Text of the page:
This is not a definitive guide. This is just what I learned installing and booting to a command prompt with /boot, /home and root defined as logical volumes inside of an encrypted partition. As I’ve said, this is by no means an exhaustive guide. It’s more like a list of specific steps and resources for more information.
I got a new laptop from System76 and wanted to install Debian. The Debian installer, for whatever reason, wouldn’t load the graphics, making it unusable. Bummer. So I decided to take this opportunity to finally wrap my head around ArchLinux. I see it mentioned everywhere, they have incredible documentation that I often use for help even with other distros, and I like the level of control it allows. However, I don’t know enough about it to just go formatting my new laptop and installing it willy nilly. So I decided to muddle through a test install on a virtual machine using VirtualBox. This presented a couple of unique challenges since it’s not a perfect emulator (but it’s still the best one around).
I wanted to emulate the setup that came on the laptop as far as the encrypted disk and Logical Volume Management, so that’s where I started. It took several tries for me to get it right since these things are new to me, but I eventually got it. Start by following the instructions from the Archlinux Installation Guide up to partitioning.
On a 20G virtual drive, using gdisk, my partitioning goes like this:
/dev/sda1 Sectors 34-2047 BIOS Partition (EF02) /dev/sda2 512M EFI Partition (EF00) /dev/sda3 512M EXT4 Partition (8300) /dev/sda4 4G Swap (8200) /dev/sda5 whatever is left for LVM (8E00)
Setup the /dev/sda5 as the encrypted volume with:
# cryptsetup -v --type luks1 luksFormat /dev/sda5
I use luks1 because luks2 doesn’t seem to be fully supported yet and is definitely not supported by GRUB. The above command will encrypt /dev/sda5 and ask you for the password you’d like to use.
Open the encrypted volume with :
# cryptsetup open /dev/sda5 cryptdata
This will open the encrypted volume and map it to /dev/mapper/cryptdata. Now create the logical volumes for /var /home and root.
# pvcreate /dev/mapper/cryptdata # vgcreate data /dev/mapper/cryptdata # lvcreate -L 2G data -n var # lvcreate -L 5G data -n home # lvcreate -l 100%FREE data -n rootNow the disk is partitioned. Time to format.
# mkfs.fat -F32 /dev/sda2 # mkfs.ext4 /dev/sda3 # mkswap /dev/sda4 # swapon /dev/sda4 # mkfs.ext4 /dev/data/var # mkfs.ext4 /dev/data/home # mkfs.ext4 /dev/data/rootNow that we’re all partitioned and formatting, let’s get everything mounted.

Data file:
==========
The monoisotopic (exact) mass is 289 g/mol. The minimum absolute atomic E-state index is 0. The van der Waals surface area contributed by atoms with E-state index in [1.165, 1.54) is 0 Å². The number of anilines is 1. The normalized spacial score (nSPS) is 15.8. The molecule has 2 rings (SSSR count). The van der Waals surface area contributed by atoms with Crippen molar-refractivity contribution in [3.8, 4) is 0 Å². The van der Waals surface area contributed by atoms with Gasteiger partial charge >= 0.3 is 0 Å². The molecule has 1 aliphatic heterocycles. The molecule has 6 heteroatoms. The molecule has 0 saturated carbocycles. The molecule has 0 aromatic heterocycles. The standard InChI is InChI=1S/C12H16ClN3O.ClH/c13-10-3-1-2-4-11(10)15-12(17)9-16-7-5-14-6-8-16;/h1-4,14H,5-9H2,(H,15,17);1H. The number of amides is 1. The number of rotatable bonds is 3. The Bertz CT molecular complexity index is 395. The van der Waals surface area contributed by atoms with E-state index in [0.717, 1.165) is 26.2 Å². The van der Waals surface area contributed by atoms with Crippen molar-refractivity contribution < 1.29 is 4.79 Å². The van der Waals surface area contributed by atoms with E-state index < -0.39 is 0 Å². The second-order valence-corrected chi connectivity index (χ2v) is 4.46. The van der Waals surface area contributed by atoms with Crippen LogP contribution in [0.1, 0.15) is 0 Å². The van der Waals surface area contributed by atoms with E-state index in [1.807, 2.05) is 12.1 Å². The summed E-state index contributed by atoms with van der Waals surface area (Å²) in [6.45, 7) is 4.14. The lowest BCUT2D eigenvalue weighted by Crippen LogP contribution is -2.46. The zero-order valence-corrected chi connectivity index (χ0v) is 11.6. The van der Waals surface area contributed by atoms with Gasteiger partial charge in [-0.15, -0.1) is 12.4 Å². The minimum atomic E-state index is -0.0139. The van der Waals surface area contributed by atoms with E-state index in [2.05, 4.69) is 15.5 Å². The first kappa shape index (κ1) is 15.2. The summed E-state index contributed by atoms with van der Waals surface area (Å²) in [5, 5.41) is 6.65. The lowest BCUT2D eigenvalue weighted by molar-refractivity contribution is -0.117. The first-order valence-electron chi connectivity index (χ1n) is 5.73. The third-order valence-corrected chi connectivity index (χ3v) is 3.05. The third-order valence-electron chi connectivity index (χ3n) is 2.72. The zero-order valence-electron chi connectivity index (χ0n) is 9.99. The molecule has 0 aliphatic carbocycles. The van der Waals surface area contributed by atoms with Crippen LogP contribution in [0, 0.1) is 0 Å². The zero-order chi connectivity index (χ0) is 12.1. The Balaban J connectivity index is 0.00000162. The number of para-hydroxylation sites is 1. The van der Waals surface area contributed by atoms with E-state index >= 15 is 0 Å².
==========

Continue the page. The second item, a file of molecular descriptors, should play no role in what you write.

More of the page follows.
# mount /dev/data/root /mnt # cd /mnt # mkdir efi boot home var # mount /dev/sda2 efi # mount /dev/sda3 boot # mount /dev/data/var var # mount /dev/data/home homeSo now my target filesystem should be all set and it’s time to pick our mirrors. You can go through the steps to sort the list by the fastest mirrors, but I just selected all of the servers in the US. Go to /etc/pacman.d to find the mirrorlist and copy it to mirrorlist.orig.
# cp mirrorlist mirrorlist.orig # grep -A 1 'United States' mirrorlist|sed -e 's/--//g'|sed 's/#Server/Server/g' >> mirrorlist.us # cp mirrorlist.us mirrorlistInstall the base system with :
# pacstrap /mnt baseWrap it up with :
# genfstab -U /mnt >> /mnt/etc/fstab # arch-root /mnt # pacman -S --noconfirm vim # ln -sf /usr/share/zoneinfo/Americas/Chicago /etc/localtime # hwclock --systohcUncomment your locale in /etc/locale.gen (en_US.UTF-8 UTF-8) and run
# echo 'LANG=en_US.UTF-8' >> /etc/locale.conf # echo 'workstation' >> /etc/hostname # echo '127.0.0.1 localhost' >> /etc/hosts # echo '::1 localhost' >> /etc/hostsWith both dm_crypt (luks1) and lvm, you’ll need to make /etc/mkinitcpio.conf HOOKS= look like:
HOOKS=(base udev autodetect keyboard keymap consolefont modconf block encrypt lvm2 filesystems fsck)And run :
mkinitcpio -PSet the root password with
passwdInstall grub and efibootmgr :
# pacman -S --noconfirm grub efibootmgr # grub-install --target=x86_64-efi --efi-directory=/efi --bootloader-id=GRUBUse the command
lsblk -fto get the UUID for the encrypted partition. In my case this was /dev/sda5. Edit /etc/default/grub so that GRUB_CMDLINE_LINUX looks like:
Now generate grub.cfg with :
# grub-mkconfig -o /boot/grub/grub.cfgExit from chroot, unmount with
umount -R /mntand reboot. That should get you to a prompt.